Alcazar in Cordoba, Spain

The gardens of the Alcazar are filled with beautiful flowers

Another marvel of Córdoba within a short walking distance of the Mezquita is the Alcazar de los Reyes Cristianos. Like the Mezquita, the Alacazar has Visigothic origins but its glory comes from its use as the Islamic Caliph’s personal residence. Just think, if you were a Caliph (or King or Queen), how would you live? Well, that’s how this place is built.

The Alcazar has vast gardens, flowing fountains and some of the best views of the city to be found anywhere.

Alcazar in Cordoba, Spain

3. Juderia and patios

The Juderia in Cordoba

My favourite part of the city is the casco antiguo (literally ‘old helmet’, but the term is used to refer to the old part of town). This area is typical Andalucía but the observant tourist will notice some nice touches here and there to make it a little more exotic. For example, you can walk through the twisting, jumbled streets of the Judería, or Jewish quarter, peruse amongst the small shops for local Córdoban products and stumble upon beautiful private patios with colourful flowers and intricately crafted tiling.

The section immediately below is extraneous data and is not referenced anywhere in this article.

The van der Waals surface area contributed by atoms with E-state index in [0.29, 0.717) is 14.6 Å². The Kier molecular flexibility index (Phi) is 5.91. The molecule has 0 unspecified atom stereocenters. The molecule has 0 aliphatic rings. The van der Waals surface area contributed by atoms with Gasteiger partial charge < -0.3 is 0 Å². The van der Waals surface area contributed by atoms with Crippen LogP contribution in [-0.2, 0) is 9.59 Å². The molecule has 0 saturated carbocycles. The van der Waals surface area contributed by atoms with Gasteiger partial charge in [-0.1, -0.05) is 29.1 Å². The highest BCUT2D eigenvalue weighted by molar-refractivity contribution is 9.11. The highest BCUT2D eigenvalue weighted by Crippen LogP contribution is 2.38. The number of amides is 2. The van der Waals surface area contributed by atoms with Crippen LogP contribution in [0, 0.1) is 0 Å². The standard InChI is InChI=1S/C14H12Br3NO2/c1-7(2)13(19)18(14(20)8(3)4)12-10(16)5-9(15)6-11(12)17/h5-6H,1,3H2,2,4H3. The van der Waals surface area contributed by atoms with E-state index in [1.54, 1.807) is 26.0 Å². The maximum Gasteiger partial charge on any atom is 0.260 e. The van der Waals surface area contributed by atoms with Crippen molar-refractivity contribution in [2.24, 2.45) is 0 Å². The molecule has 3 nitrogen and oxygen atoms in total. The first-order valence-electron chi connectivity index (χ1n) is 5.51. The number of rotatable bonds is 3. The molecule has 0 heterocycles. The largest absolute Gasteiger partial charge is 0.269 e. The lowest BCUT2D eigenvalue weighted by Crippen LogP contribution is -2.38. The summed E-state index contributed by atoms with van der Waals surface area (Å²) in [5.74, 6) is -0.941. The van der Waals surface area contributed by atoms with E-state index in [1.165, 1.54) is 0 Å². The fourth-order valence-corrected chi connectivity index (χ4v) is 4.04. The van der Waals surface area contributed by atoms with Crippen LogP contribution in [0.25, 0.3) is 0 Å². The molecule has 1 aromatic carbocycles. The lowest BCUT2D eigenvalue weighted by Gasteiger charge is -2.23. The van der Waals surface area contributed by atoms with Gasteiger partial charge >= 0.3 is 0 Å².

4. Hammams (Arabic baths)

Similar to its larger sister cities, Córdoba has a strong Hammam tradition, or Arabic baths. The baths generally have three pools: hot, medium and a cool bath which you go between at your leisure. And you can throw in an hour long massage as well for 38 euros total! These are so good they are not to missed. Our pick is the Banos Arabs de Córdoba (you can see pictures and information, in Spanish, on their website) located in the Judería and only a short walk from the Mezquita and many hotels in the area.

5. Tea houses and Food

Tea houses in Cordoba, Spain

Córdoba has these really great Arabic tea houses serving exotic concoctions and Turkish/Lebanese sweets such as almond baklava and others. I love the Salon de Té in the Juderia and their many exotic concoctions.

Tea houses in Cordoba, Spain